Jardine & Selby, 1830
The genus is basal and forms a sister group to the remaining members of the bee-eater family.
Like other bee-eaters, Nyctyornis species are colourful birds with long tails, long downturned bills and pointed wings. They are large bee-eaters (Blue-bearded is the largest of all bee-eaters), predominantly green, with a face colour as indicated by the species' name. This colour extends on to the slightly hanging throat feathers to form the “beard”.
Like other bee-eaters, they predominantly eat insects, especially bees, wasps and hornets, which are caught in the air, but they have a quite different strategy. They hunt alone or in pairs, rather than in flocks, and sit motionless for long periods before pursuing their prey. Blue-bearded will also clamber in foliage for insects, and bees are sometimes attract by the bright blue beard of a perched bird, presumably mistaking it for a flower.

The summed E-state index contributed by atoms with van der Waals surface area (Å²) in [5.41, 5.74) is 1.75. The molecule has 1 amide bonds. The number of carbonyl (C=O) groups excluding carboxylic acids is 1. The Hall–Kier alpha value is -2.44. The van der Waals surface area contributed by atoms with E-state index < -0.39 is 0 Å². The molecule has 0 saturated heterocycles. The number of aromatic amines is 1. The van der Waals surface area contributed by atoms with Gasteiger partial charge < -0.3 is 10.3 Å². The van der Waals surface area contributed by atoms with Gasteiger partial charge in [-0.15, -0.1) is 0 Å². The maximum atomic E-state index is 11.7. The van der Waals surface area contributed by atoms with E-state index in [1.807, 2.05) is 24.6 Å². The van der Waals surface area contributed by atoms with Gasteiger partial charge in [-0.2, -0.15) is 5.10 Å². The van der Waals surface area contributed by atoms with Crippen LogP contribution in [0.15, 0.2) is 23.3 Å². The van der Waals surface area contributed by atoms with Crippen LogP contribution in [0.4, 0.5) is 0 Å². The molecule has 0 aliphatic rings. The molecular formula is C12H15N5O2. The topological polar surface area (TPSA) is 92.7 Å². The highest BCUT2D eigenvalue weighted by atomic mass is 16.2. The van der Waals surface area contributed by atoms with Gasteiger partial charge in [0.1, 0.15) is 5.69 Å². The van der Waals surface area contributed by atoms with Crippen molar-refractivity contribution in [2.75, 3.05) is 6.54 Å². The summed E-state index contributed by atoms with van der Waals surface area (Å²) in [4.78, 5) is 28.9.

Their size and more rounded wings gives Nyctyornis species a heavier flapping flight less graceful than that of the 'Merops genus
Like other bee-eaters, they nest in burrows tunneled into the side of sandy banks, but do not form colonies.
- Marks, BD; J.D. Weckstein, R.G. Moyle, 2007. Molecular phylogenetics of the bee-aters (Aves: Meropidae) based on nuclear and mitochondrial DNA sequence data. Molecular Phylogenetics & Evolution 45(1):23-32.
- C H Fry & Kathie Fry; illustrated by Alan Harris (2000). Kingfishers, Bee-eaters and Rollers. Princeton University Press. ISBN 0-691-04879-7.